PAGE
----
FTA-global provides 100% UK based commercial pilot training, from a fully operational airport (the site of the nation’s first flying school) and uses the latest training aircraft. Spending more time with each student than most other flight schools, FTA works hard to prepare every trainee pilot for a career in aviation. It’s vital to equip every student with the skills and confidence they need to succeed in the aviation industry; FTA graduates have secured jobs with major airlines, including easyJet, Ryanair, Monarch and Aer Lingus Regional. Other graduates have gone on to become pilots with Cathay Pacific, Qatar Airways, Etihad, Lion Air, Arik Air, Iraqi Airways and Susi Air.
Flying Career Development
FTA also offers all students additional career development support after successful completion of their course, including CV development and interview technique practice. Flight instructors work hard to help students achieve the best results possible – one of the key ways to impress a prospective airline employer, according to FTA.
The Fleet and Simulators
FTA owns one of the most modern fleets of training aircraft in the world, chosen for their exceptional safety record and enabling students to train on similar systems to those found in modern commercial airliners. Currently, FTA utilises both single-engine piston (SEP) and multi- engine piston (MEP) aircraft – all maintained in accordance with and exceeding stringent European EASA regulations.
In addition, FTA operates two simulators; the Diamond DA42 and Cessna Citation. The simulators are invaluable for training, enabling FTA flight instructors to replicate extremes of weather and emergencies at the touch of a button – for example, it’s possible to reproduce conditions of a freezing cold winter when the students are training in the height of summer or vice versa. The simulators also allow instructors and students to simulate emergencies that would otherwise be too dangerous to simulate in real life, such as engine failure during take-off at a height of less than 500ft. FTA can also position a student at airfields that would physically be too far to travel to, allowing the student to fly more challenging and varied approaches.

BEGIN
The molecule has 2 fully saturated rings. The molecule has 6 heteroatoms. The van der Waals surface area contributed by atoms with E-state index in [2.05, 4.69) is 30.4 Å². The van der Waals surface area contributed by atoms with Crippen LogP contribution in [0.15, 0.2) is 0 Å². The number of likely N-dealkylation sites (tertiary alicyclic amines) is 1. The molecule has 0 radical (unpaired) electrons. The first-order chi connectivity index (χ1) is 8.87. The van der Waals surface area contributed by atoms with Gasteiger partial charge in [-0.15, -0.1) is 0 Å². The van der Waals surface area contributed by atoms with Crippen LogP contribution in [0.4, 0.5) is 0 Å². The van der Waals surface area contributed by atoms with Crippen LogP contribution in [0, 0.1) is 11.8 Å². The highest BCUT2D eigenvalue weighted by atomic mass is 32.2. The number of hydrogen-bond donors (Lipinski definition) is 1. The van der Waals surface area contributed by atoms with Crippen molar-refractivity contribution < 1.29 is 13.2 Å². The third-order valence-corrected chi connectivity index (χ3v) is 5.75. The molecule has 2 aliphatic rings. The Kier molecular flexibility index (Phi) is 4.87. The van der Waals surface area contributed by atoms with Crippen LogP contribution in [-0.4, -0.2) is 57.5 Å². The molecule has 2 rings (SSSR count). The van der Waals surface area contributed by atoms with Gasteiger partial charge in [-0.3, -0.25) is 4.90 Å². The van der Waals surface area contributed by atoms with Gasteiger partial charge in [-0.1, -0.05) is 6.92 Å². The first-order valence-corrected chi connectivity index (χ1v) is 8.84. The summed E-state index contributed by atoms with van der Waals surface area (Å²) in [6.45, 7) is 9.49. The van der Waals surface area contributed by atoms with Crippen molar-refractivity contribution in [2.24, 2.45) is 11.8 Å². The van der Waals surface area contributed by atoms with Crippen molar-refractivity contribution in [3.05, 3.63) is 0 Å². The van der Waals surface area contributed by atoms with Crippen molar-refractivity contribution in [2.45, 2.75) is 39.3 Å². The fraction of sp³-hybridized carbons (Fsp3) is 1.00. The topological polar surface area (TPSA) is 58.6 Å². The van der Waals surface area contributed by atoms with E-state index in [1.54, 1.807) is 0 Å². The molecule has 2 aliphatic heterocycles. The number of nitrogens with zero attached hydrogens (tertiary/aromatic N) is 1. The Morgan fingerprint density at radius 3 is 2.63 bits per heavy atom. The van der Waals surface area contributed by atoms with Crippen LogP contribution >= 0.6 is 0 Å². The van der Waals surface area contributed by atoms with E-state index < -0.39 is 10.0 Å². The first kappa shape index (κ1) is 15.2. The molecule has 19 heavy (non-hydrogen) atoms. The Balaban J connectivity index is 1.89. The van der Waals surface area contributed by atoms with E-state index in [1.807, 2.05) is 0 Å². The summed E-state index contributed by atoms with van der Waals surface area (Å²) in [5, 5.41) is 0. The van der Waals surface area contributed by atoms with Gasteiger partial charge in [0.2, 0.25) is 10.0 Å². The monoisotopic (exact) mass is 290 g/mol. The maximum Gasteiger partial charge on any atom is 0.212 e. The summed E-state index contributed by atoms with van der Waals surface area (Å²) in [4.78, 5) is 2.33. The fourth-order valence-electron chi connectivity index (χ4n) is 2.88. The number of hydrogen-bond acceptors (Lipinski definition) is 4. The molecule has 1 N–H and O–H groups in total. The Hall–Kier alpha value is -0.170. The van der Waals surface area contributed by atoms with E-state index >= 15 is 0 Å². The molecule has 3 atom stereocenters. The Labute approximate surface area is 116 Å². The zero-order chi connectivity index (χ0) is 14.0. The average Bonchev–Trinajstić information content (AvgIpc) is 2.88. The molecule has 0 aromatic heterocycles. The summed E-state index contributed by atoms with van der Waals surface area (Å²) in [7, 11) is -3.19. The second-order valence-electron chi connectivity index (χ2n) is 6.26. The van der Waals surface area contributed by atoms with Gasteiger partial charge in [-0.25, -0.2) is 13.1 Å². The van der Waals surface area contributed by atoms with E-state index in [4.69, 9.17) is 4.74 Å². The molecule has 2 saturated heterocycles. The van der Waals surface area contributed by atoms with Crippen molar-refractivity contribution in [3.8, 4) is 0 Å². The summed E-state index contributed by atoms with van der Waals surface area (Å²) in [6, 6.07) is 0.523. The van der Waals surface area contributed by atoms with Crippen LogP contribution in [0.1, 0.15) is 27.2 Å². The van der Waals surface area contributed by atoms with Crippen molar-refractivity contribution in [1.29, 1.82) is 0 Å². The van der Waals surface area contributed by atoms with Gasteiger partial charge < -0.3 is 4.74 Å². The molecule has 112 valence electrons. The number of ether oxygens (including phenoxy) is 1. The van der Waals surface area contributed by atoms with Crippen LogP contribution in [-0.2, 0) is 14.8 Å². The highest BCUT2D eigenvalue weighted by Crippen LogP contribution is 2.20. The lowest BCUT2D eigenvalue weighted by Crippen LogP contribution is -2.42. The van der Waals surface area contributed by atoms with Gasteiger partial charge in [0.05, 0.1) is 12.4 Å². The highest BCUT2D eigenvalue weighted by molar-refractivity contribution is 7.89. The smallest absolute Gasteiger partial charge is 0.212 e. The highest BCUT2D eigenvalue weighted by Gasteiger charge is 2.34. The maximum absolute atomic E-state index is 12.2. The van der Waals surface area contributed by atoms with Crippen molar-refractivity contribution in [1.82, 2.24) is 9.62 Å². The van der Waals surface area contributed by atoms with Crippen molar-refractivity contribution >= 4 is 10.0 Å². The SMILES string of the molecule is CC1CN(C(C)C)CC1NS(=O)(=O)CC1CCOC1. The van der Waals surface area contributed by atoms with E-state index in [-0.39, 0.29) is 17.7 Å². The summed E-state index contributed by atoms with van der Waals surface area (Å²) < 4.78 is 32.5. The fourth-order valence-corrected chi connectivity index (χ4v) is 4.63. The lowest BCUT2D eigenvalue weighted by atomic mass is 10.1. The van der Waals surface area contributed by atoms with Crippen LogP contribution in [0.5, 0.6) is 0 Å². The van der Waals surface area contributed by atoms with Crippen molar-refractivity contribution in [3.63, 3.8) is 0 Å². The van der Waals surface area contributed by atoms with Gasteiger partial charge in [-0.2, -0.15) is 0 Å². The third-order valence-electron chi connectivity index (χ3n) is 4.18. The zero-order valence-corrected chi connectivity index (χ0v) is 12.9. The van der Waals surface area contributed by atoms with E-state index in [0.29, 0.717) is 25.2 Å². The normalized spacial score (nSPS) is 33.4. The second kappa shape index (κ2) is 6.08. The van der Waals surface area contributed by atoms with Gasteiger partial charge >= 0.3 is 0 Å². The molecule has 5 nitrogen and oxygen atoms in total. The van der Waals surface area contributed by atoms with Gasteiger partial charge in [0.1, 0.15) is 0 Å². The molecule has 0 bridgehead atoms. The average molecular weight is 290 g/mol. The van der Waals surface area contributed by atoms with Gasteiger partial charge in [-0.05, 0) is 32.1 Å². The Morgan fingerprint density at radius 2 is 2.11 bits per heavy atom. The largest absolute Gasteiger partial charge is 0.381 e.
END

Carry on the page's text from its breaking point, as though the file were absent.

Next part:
Simulators are an important factor when choosing a flight school because they can reduce the amount of time a student would need to fly if he/she were conducting a course in an aircraft only, reports FTA. ‘The simulators give us the ability to reposition the aircraft, so that we can repeat exercises until students are up to a good standard, without the need to fit in with other aircraft and Air Traffic Control restrictions that would add time to the flight’, says James Piper, Flight Instructor at FTA.
At FTA, students enjoy the rewards of being part of a tight knit community, with people who share the dream of becoming a pilot. Students make friends for life while training at FTA and celebrate each other’s successes, often supporting each other through the challenges of the course.
As well as the facilities, it’s the people who make the difference, according to FTA. Dedicated instructors are knowledgeable, approachable and they create the perfect environment in which to help students succeed. As a parent, it’s important to find out as much information as possible before selecting the right flying school for your son or daughter. Many FTA students choose pilot training as an alternative to university, while some join soon after graduation from a degree course. For some people, gaining a degree is very important and FTA strives to offer degree-based opportunities for students. FTA’s integrated pilot training route is highly vocational, intensive and can take less than 16 months to complete. As a result it is important for FTA to take on students who demonstrate leadership, logical skills, focus, dedication and a willingness to achieve.